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When nurses become family: Caring for COVID-19 patients

Nurse tending to COVID patient
A nurse dons full personal protective equipment to tend to a patient in the ICU at Clements University Hospital.

Isolated from loved ones and fighting for their lives, COVID-19 patients are counting on nurses and other health care professionals to be their emotional lifelines

“These people need someone with them. We’re acutely aware that, right now, we are their family,” said Blair Lane, Interim Nurse Manager in the intensive care unit (ICU) at William P. Clements Jr. University Hospital.

Providing support for patients and their families – separated by an infectious disease that prevents them from being together – is part of the added challenge facing UT Southwestern health care workers on the front lines of the pandemic.

Ms. Lane, who has 13 years of nursing experience, manages a 24-bed ICU with 110 employees, including nurses, patient care technicians, and hospital unit coordinators. She said the virus has forced her staff members to figure out new ways to maintain their high level of care while taking steps to reduce the risk of infection and preserve critical personal protective equipment like masks and gowns.

A nurse posingr
Blair Lane, Interim Nurse Manager in the ICU at Clements University Hospital

For example, furniture was rearranged to position hospital beds farther from doors, yet still within eyesight, so nurses can check on patients without entering the room. IV pumps and ventilator control panels were moved outside of rooms into hallways. While limiting contact with patients is an important safety measure, it changes the core nature of nursing.

“Touch is so important because it shows caring. Taking that out of our everyday life is hard,” said Ms. Lane, wiping tears from her eyes.

Sitting with critically ill patients is a part of working in the ICU, but with COVID-19 patients it is the norm. Nurses regularly handle phone calls with family members who are stressed and scared. All patient rooms at Clements University Hospital are equipped with large television screens that connect to video platforms such as Skype, BlueJeans, and Teams – so helping patients use this technology is also now part of the job.

“When family members are present and supportive, they take the emotional side for you. Now it’s a constant. No one has family here,” Ms. Lane explained. “When emotional support becomes your responsibility, it can increase your stress level.”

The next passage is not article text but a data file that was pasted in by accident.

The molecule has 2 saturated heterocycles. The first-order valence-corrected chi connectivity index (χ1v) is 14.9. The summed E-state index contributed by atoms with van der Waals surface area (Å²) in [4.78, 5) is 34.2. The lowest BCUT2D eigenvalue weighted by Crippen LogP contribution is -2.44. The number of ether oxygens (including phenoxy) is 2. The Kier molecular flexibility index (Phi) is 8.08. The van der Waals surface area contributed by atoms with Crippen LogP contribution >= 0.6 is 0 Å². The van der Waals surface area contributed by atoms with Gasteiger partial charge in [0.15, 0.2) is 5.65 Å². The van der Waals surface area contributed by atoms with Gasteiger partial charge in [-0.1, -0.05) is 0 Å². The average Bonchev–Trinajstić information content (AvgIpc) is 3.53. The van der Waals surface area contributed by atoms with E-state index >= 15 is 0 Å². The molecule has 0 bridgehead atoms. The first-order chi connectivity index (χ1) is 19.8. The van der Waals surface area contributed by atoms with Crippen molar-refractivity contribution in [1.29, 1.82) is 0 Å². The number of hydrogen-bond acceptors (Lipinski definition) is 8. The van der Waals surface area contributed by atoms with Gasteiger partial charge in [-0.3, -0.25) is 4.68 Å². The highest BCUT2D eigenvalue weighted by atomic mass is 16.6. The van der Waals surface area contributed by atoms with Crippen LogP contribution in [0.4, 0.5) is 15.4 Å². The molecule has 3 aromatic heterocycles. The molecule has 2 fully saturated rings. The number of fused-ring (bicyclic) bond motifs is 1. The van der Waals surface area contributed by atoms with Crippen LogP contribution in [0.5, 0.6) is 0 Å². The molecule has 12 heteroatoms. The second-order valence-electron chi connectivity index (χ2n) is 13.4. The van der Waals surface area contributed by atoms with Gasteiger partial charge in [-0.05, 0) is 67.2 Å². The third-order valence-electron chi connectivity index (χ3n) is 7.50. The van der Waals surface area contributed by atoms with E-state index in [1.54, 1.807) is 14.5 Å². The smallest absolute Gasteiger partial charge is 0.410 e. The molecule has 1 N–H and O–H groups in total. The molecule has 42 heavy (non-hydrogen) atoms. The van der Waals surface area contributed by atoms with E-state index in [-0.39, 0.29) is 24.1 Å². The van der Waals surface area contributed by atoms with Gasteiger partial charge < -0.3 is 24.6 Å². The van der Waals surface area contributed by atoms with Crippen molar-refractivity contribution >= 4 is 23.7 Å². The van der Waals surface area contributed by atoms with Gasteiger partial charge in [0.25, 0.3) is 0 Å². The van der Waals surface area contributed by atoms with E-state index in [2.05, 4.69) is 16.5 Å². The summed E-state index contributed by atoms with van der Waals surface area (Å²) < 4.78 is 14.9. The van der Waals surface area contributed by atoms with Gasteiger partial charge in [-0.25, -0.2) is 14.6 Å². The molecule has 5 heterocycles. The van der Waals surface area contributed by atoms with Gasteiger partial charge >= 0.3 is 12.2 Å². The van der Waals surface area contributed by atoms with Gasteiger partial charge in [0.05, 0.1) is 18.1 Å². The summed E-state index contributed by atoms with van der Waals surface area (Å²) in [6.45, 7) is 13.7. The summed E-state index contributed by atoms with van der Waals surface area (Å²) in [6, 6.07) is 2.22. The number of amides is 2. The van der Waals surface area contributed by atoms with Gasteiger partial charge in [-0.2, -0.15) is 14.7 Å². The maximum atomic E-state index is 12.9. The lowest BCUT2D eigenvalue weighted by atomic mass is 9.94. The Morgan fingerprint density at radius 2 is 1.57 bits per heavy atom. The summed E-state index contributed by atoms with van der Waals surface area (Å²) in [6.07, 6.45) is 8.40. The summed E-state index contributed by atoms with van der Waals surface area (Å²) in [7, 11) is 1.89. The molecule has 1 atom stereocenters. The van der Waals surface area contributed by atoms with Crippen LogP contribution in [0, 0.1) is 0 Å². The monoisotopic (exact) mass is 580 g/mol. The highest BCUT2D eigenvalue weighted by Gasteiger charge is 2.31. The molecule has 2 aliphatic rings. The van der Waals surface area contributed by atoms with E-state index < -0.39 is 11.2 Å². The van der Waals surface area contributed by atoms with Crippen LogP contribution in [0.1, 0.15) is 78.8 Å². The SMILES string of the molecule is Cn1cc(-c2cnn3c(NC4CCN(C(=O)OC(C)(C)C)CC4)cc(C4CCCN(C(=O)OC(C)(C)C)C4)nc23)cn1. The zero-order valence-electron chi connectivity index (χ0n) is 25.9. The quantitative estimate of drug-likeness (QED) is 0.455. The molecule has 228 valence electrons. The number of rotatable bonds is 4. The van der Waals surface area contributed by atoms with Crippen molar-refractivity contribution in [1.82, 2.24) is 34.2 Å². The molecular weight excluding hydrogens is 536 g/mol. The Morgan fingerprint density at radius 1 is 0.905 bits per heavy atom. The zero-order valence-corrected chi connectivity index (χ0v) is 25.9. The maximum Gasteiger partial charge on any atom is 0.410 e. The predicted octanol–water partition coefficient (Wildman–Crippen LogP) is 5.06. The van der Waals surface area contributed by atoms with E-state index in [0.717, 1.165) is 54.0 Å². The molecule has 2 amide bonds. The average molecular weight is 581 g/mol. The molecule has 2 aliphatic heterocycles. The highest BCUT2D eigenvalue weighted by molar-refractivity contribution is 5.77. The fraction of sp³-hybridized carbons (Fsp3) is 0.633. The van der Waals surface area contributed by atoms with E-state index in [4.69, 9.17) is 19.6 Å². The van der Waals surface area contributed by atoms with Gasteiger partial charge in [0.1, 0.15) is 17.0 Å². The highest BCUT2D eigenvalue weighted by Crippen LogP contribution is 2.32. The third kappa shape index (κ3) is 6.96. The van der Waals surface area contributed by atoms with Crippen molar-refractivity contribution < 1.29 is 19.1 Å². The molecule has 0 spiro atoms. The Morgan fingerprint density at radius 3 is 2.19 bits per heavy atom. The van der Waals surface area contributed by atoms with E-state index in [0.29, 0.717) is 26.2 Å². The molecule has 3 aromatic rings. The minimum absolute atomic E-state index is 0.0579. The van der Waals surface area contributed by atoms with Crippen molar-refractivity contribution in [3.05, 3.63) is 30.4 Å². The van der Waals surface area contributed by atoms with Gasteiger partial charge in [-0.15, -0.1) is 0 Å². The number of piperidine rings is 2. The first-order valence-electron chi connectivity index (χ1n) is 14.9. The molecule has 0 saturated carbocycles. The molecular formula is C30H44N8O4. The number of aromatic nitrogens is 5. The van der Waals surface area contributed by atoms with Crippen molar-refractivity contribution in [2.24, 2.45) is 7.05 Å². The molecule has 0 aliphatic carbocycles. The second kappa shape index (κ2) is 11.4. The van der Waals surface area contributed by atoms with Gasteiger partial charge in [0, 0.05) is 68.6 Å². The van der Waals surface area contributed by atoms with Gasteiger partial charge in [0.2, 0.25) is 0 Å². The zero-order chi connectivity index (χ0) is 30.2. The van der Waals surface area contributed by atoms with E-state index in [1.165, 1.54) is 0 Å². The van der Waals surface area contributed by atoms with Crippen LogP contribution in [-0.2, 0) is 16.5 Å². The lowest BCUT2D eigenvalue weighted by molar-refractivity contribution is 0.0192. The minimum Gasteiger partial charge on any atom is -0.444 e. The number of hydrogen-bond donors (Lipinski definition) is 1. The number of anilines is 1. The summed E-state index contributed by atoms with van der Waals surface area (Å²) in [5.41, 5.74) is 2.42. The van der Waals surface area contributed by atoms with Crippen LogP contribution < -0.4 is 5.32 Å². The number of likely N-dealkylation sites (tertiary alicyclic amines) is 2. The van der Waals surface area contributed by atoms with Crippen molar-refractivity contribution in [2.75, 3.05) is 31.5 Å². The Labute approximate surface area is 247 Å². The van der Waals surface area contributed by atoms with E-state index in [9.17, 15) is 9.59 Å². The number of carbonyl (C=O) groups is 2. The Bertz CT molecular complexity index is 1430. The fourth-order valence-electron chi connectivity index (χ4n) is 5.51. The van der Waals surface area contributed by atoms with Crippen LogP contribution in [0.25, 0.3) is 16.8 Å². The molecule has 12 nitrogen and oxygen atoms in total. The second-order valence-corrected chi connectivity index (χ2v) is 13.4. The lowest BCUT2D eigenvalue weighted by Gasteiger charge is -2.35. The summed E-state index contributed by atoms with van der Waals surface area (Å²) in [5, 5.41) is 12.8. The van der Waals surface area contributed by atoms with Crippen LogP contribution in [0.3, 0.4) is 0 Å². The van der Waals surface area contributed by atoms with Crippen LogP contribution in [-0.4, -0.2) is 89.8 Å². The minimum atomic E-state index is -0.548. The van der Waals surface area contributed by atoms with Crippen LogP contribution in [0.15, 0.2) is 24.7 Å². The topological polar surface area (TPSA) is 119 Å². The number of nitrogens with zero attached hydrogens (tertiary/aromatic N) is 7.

Coping with all these stressors requires support on many levels.

“The feedback I receive from nurses is that what keeps them moving through these challenges is: working with a team they like and respect; transparent communication from all levels of leadership; and the outpouring of support from our community,” said Susan Hernandez, UTSW Associate Vice President and Chief Nurse Executive.

After spending spring break with her two children in mid-March, Ms. Lane noticed big changes at the hospital. When she left for vacation, there was one COVID-19 patient there. When she returned, there were 16. “It became real the day I returned from spring break. Facilities was remodeling my unit to make it a negative air pressure space for COVID patients only.”

Woman checking on COVID patient
Ms. Lane checks on the status of a COVID-19 patient in the ICU.

By March 25, the entire unit was allocated for COVID-19 admissions. New safety guidelines were established, leading to a range of new ways to provide care.

UT Southwestern nurses came up with dozens of innovations for safely administering care for COVID-19 patients, which were described in a recent paper published in the Journal of Neuroscience Nursing. Ms. Lane was senior author.

The changes also affected her home life. To prevent the risk of bringing the virus home, Ms. Lane and many other CUH health care workers stay in hotel rooms paid for by UT Southwestern. Before UTSW arranged hotel rooms, she slept in her office two nights a week. Ms. Lane still keeps an air mattress under her desk, just in case she’s needed during a night shift.

The first two months of the pandemic, she only went home for two weekends.

Home is in Midlothian where daughter Aimee, 11, and son Aaron, 9, lean on their dad and grandmother for support during her absence. Their dad is a firefighter and also considered essential, so the whole family is grateful that Ms. Lane’s mom can help out too. Many employees at Clements are in similar situations, and their managers are well aware of their dual responsibilities.

A family taking photo
Ms. Lane with her husband John and their children Aimee and Aaron

“Nurses are essential workers. They couldn’t be home to provide child care and teach school to their children, and had to find other ways to safely and efficiently balance it all,” said Ms. Hernandez.

These brave workers are fueled by their resilience, and also by the meals and other community donations for health care workers at Clements. There is little time to go downstairs to the cafeteria during a shift. At the end of the day, those workers heading for hotel rooms often take the leftover lunches along. The meals are real lifesavers – and health care workers are extremely grateful.

Just before her interview for this story, Ms. Lane grabbed a banana since she had missed breakfast. “That’s about as good as it gets,” she said with a laugh. And she admitted that some bad dietary habits – once beaten – have returned.

“My Dr Pepper habit is back in full force. I figure I can wait until after COVID to go off it again.”


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